There I was just finishing an essay on the super-rich. My basic argument is that we are in a second Gilded Age, a period of concentrated wealth and increased influence of the very rich. I explore their discursive reach and impact on political debates. It was quite literally an academic exercise meant for publication in a book on the very rich edited by the Australian geographer Iain Hay. And then I got notification of my own university’s Social Science Forum Spring 2012 Lecture Series (http://www.umbc.edu/socsforum/).
One lecture in the series is a talk by an academic associated with the Mercatus Center at George Mason University. Under the title there is a little note that reads, “Co-sponsored by the Charles Koch Foundation”.
For those unfamiliar with Charles Koch and his brother David, I suggest reading an article in the New Yorker by Jane Mayer
The two brothers are among the top five richest people in the USA with individual fortunes of around $25 billion each. They own the largest private company in the USA. They have political opinions just like you and me. They believe fervently in low taxation, minimal environmental regulation, limited spending on social services and almost no role for federal government beyond guaranteeing personal liberty. Unlike you and me, however, they get to wield considerable influence on political debates. Over the years they have funded many right-leaning organizations and institutions. They bankroll a number of centers that promote deregulation and the abolition of environmental controls such as the Citizens for the Environment and the Mercatus Center at George Mason University. They have also used their considerable fortune to support the Americans for Prosperity Foundation that works assiduously to promote and fashion the Tea Party into a viable political movement. Their far right views on small, minimal government are now an important part of political discourse in the USA.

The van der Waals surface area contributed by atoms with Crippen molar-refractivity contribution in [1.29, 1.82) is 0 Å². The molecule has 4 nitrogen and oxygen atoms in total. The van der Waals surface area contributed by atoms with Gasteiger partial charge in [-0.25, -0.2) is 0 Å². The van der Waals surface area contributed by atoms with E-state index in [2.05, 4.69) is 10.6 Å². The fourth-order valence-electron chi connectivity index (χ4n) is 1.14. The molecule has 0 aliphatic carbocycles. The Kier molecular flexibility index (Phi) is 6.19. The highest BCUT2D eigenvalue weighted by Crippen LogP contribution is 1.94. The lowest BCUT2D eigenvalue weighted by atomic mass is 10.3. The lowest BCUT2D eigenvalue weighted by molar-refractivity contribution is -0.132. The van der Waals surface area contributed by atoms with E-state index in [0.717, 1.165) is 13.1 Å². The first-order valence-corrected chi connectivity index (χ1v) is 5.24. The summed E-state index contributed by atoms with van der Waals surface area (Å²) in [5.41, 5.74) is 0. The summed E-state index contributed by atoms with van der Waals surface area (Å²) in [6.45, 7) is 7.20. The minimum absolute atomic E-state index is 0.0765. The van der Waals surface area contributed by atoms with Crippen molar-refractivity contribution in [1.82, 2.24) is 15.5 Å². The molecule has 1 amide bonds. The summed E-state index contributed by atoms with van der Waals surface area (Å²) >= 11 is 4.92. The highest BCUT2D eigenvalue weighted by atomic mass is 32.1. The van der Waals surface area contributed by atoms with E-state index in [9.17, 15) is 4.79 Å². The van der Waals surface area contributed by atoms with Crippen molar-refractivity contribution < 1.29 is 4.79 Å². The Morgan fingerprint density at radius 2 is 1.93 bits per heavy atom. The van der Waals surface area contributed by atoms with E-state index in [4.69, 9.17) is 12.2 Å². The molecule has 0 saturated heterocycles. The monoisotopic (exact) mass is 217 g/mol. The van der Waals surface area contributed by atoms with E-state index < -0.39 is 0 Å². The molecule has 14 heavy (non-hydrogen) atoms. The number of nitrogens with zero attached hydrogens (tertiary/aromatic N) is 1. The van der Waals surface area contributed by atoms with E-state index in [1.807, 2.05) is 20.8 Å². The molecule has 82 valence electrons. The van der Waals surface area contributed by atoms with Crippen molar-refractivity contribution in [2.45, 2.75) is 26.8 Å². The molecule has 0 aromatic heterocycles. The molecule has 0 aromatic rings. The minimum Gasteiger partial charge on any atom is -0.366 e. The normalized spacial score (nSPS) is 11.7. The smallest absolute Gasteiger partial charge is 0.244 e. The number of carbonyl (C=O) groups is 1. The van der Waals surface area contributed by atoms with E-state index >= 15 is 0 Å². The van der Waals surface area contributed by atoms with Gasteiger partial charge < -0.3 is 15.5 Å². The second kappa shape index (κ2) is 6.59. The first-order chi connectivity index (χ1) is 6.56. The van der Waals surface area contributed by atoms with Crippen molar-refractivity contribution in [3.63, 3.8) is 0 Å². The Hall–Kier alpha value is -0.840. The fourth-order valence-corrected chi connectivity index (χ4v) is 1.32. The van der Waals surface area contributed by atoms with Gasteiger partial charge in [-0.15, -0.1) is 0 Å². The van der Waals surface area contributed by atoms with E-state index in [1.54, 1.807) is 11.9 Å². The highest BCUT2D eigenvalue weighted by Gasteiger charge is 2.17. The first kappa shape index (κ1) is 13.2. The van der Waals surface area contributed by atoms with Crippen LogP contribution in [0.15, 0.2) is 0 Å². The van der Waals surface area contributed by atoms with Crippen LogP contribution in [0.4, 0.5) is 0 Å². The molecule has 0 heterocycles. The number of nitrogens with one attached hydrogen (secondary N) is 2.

At first I was appalled that my university, an institution ostensibly concerned with free and wide-ranging thought, should be taking money from an organization committed to only promoting one ideological position. But then I realized the benefits of linking up a cash-starved institution with well-funded corporate interests. Taking Koch money is just the start. In the reality of tight fiscal times for the university and extremely rich corporate interests, let me modestly propose some future lecture topics with possible co-sponsors:
The Hoax of Global Warming (Sponsored by Chevron Oil).
Financial Markets: Why We Do Not Need Government Regulation, Except When We Need a Bailout (Sponsored by Goldman Sachs).
Health Insurance For Workers is Over-rated (Sponsored by Wal-Mart).
Geopolitical Realities: Why We Need To Build More Missiles (Sponsored by General Dynamics).
The US Empire is Evil (Sponsored by Citgo Oil).
This is just a small sampling; given time I feel sure that I can come up with many more topics and potential sponsors. The sky is the limit. We get money and the organizations get to promote their ideas. Tough times demand new ways of thinking. With some imaginative thinking we might be able to solve our money woes very quickly. We could even have a whole Koch series. Clever idea to start with one lecture, but too limited. Let us move into the big time of becoming a platform for whatever big money is willing to pay for. What about a new logo for the university:
UMBC: Your Corporate Name Here
This is an idea whose time has come.